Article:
Tendon Transfers for Radial Nerve Palsy: Finger Extension Deficit


- See: tendon excursion

- Discussion:
    - FCR to EDC transfer;
            - this transfer is also well suited for finger extension;
            - advantages:
                   - uses same incision as for the pronator and brachioradialis transfer;
                   - less donor site morbidity than w/ FCU transfer;
            - proper tension should allow for a tenodesis effect, so that the MP joints will have full
                   extension when the wrist is placed in mild extension;
                   - alternatively, holding the wrist in 20 deg of extension, should keep the MP joints at 0 deg flexion;
            - typically this transfer is performed prior to transfers of the pronator teres
            - technique:
                   - FCR is transfered thru the interosseous membrane (which maximizes length and provides optimal direction of pull);
                   - EDC tendons are transected at the myotendinous junction;
                   - sequentially attach the tendons of the EDC to the FCR, starting w/ the little finger and ending w/ the index finger;
                          - after all of the tendons have been anchored into place, the fingers should maintain a normal cascade,
                                 and further, the normal tenodesis effect of the wrist and fingers should have been restored;
    - FDS to EDC (Boyes transfer)
            - this technique is often used when there is pre-existing wrist fusion;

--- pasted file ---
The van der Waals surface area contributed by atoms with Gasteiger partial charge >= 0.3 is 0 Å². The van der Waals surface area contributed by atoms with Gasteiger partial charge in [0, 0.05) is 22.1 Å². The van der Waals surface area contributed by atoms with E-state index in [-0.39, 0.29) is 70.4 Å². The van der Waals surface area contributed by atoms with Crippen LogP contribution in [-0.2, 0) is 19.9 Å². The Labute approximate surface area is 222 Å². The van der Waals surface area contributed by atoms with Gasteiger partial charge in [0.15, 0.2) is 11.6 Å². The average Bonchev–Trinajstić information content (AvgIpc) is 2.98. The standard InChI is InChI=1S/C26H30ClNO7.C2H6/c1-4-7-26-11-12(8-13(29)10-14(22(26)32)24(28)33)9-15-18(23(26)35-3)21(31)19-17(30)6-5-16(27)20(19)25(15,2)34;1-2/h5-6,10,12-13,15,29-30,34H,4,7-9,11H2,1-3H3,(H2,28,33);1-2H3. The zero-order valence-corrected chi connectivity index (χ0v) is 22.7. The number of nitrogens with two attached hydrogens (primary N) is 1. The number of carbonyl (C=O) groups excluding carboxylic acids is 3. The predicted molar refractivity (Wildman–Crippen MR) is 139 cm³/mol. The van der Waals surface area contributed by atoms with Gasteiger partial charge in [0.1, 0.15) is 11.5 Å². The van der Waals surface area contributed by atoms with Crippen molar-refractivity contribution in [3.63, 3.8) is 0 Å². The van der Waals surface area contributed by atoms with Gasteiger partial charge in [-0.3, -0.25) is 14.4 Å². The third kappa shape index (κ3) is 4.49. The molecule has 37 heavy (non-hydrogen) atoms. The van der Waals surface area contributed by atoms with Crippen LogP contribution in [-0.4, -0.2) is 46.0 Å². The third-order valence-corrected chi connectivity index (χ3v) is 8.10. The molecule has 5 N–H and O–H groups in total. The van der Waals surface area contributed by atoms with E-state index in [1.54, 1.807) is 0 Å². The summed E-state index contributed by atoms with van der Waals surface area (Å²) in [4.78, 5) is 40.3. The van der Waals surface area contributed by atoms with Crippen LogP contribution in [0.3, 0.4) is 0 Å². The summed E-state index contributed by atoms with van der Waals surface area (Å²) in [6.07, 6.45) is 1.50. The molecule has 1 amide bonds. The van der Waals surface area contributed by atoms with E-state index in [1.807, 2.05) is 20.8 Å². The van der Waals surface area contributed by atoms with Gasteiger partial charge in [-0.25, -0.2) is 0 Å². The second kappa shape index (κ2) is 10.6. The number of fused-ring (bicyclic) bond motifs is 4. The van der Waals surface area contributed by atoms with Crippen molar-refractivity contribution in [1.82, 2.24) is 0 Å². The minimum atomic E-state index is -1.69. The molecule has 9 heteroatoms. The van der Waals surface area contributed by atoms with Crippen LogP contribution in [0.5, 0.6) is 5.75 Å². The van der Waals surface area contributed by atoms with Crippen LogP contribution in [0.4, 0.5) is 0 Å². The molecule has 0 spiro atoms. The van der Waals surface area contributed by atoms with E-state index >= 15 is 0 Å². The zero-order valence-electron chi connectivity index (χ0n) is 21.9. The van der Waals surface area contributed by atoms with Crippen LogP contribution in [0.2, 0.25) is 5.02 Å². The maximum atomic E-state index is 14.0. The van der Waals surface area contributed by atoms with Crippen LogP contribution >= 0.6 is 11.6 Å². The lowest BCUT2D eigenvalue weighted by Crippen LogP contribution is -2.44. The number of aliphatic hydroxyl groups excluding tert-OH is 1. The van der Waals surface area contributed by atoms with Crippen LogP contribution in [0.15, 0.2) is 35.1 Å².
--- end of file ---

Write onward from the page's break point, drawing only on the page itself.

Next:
- tendon is passed thru the interosseous membrane proximal to the pronator quadratus muscle;
                  - to avoid median neuropathy, the ring finger FDS tendon is brought along the ulnar side of the median nerve,
                          whereas the long finger FDS tendon is brought around the radial side of the nerve;
            - modified technique: tendon is passed subcutaneously around the radial and ulnar sides of the forearm;
            - disadvantages:
                   - ulnar nerve compression from impingement of the transferred tendon;
            - references:
                   - Tendon transfers for radial palsy. JH Boyes. Bull Hosp Joint Dis. 1960;21:97-105.
                   - Ulnar nerve compression following flexor digitorum superficialis tendon transfers around the ulnar border of the forearm to restore digital extension: Case report.
    - FCU transfer to EDC:
            - may be used for both low and high radial nerve palsy;
            - disadvantages
                   - FCU muscle fibers are short (3 cm of excursion) which is not optimal for finger extension (5 cm of excursion);
                   - in addition, transfer of FCU leaves no ulnar stabilizing unit of the wrist;
            - technique involves harvesting the tendon off its insetion into the pisiform;
            - the proximal portion of the tendon is mobilized, and then FCU is mobilized dorsally thru the
                   interosseous space and subcutaneously to reach the EDC;
            - the FCU is woven into the EDC only after the PT has been transfered to to the ECRB


Early transfer for radial nerve transection.

Tendon transfers for radial nerve palsy.

Apparent weakness of median and ulnar motors in radial nerve palsy.

Splinting for radial nerve palsy

An improved splint for radial (musculospiral) nerve paralysis.

Analysis of Tsuge's Procedure for the Treatment of Radial Nerve Paralysis.



Original Text by Clifford R. Wheeless, III, MD.

Last updated by Data Trace Staff on Wednesday, April 11, 2012 1:15 pm